This year is totally different, for a variety of reasons. To begin with, I spent last winter in a prolonged and heightened sense of near panic that is almost impossible to describe. Our son came home with a variety of machines and for the first few months home would still have apnea episodes that lasted long enough for him to begin turning blue. There is a state of never being able to truly relax that only parents of medically fragile children know. The fear and expectation that at any minute the alarms will sound and your child will be having a medical emergency. Even as I type this I can feel my chest tightening as I return to that place. This year we are monitor and machine free. Hallelujah!! As long as Miracle Man can stay healthy all winter we will remain free of those machines.

However, that was only the beginning of my fears. We knew from the day we chose to foster-adopt that there are no guarantees, children will come and go in our lives and it is our job to love them and protect them for however long we have them. We knew this, were trained to know it and discussed it often and then the day came they placed my son in my arms and I forgot it all. From the second I saw him I knew, this was something different than I prepared for, he was meant for us and we were meant for him. It instantly felt like I had found a puzzle piece by accident that perfectly fit into the puzzle I had been working on for years and been unable to finish. We reminded ourselves often that nothing was guaranteed and that God would ensure our little one ended up wherever he was meant to, even if it meant he returned home. The winter had a lot of moments that it seemed possible that he would return to his biological family and as we fell more and more in love with our Miracle Man it became impossible to imagine our lives without him. I knew what we had gotten ourselves into and I believed in what we were doing as surely as I knew that if he left us I would never be able to fully piece my heart back together. We are beginning our lockdown this year with the first of two court hearings to finalize our adoption of Miracle Man. Before we are off lockdown this year he will legally be a member of our family.

Like I said, this winter is different.

Last year he was an infant so in between heart stopping monitor alarms, specialist appointments and visits with his case workers and biological family he slept most of the time. We were very lucky that he almost never cried, we actually did not hear him cry on a regular basis until he started teething. This year he is a toddler. Wow. How time flies. He is crawling now and will probably be walking long before we are off our lockdown. He takes few naps and thanks to the imminent arrival of molars, he is often not a happy camper. He keeps me on my toes all day, not due to medical emergencies this time but due to his hilarious and unpredictable baby antics.

Surviving The Winter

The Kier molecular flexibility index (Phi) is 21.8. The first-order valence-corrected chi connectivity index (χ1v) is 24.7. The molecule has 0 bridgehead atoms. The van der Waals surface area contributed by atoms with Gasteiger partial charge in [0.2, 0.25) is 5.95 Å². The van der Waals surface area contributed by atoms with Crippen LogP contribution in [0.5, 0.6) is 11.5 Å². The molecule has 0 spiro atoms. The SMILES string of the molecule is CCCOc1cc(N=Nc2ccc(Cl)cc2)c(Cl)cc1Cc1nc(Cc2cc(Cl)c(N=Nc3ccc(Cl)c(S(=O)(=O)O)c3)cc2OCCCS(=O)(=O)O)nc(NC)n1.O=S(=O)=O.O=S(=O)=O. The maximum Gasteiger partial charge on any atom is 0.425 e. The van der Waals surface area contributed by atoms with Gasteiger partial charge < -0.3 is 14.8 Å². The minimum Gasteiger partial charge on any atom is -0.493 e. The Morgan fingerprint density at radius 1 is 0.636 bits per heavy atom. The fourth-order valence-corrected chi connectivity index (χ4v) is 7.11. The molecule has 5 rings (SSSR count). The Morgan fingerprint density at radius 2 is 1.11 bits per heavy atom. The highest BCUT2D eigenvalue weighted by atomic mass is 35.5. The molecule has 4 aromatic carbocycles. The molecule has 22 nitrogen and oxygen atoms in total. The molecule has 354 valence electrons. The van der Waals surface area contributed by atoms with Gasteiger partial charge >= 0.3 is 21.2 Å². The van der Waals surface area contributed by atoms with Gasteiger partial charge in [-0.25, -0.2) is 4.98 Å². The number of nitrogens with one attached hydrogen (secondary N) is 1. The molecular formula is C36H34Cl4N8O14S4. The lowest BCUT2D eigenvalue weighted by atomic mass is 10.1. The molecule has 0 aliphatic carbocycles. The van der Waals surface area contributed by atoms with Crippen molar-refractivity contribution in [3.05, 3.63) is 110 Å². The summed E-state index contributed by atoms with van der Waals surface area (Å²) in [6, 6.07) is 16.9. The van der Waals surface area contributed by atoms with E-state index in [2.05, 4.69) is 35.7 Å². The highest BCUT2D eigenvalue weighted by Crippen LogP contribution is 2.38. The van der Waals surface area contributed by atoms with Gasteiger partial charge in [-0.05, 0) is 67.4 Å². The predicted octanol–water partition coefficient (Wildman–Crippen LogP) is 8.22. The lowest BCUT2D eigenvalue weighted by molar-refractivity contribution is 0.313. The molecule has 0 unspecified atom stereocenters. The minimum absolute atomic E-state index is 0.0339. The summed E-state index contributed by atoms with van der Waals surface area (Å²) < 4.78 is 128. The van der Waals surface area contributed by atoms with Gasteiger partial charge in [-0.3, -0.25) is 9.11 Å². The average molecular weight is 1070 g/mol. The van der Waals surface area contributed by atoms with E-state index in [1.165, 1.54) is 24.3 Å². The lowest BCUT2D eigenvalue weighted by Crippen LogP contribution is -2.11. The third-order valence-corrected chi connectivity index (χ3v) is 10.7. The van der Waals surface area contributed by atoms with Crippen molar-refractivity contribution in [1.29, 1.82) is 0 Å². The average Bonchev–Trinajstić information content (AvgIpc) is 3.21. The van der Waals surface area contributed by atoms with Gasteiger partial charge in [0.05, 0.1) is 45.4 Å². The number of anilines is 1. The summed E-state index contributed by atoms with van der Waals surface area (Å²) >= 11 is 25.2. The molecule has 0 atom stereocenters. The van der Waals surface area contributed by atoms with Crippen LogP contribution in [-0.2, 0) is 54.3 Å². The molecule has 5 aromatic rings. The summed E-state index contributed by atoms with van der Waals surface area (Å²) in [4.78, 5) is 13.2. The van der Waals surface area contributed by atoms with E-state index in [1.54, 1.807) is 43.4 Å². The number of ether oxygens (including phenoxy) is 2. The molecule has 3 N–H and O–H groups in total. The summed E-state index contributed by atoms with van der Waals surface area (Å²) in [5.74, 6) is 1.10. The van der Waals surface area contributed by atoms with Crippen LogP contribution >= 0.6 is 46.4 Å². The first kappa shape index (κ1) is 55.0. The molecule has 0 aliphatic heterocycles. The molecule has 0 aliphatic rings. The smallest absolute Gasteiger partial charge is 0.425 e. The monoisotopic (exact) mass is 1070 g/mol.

I am a planner by nature and this year I have had plenty (probably too much) time to think about the upcoming six months of lockdown. I have come up with and rejected so many plans for how we will spend our time in the house this winter that it is insane. There are a few things I want to accomplish this winter but I am trying to refrain from making a must-get-done-list because that turns me into a crazy Monica Geller, Type A monster. Ideally I will at least work on the following tasks this winter:

  • Continue reading my way through The Western Canon
  • Sort and declutter to have a massive yard sale in the spring
  • Help Miracle Man learn more words, signs and to walk
  • Publish at least one freelance article a month to build my portfolio
  • Get myself back up to running a 5k with ease (thanks to my new treadmill)
  • Create more healthy recipes for the family
  • Try to make some big-ish decisions that are hanging around my head

The other part of this isolation is the eye-opening experience of being unable to leave your house to visit friends and family. This was a surprising discovery for me last year. As long as you are healthy you can visit us, we just cannot come to you. This dramatically cuts down on the people you see and talk to, at least it did for us and I can already see it going that way again this year. I can count on one hand (and that’s if I am being generous) the number of people who went out of their way to stay connected with us during our germ exile last year. The main result of this, after you get over your feelings being a little bruised, is that you soon begin to feel like you are starring in your own version of The Shinning, with less murder and alcoholism thank goodness. I adore my son more than words could say but last year he was not a very good conversationalist. This year at least he will be able to have the big talks with Mama: babas, toys, songs, snacks, ABC’s and animal noises. This year I know what to expect though, so instead of being continually disappointed by who is not showing up or reaching out I am going to be extra thankful for those who do. It makes all the difference to have someone stop over, even if it is for a quick cup of coffee and a chat.

The Last Week

This week has been so busy as we prepare for Miracle Man’s first birthday party (held early so he could have one before lockdown), court next week and the beginning of our germ hiatus. It is such an interesting place to be. I know what to expect of my next six months and yet I know it will be nothing like last year. So I have been checking off my lists, running my errands and marveling over things like trips to the grocery store because I know how soon those things will be missed. I am sure the pets cannot wait for the return of RSV season lockdown/ Mama and baby are here to play with us all the time. I am standing on a precipice, about to begin a new and second adventure and I am intrigued to see how it goes this year.

Wish us luck and send us germ-free happy thoughts.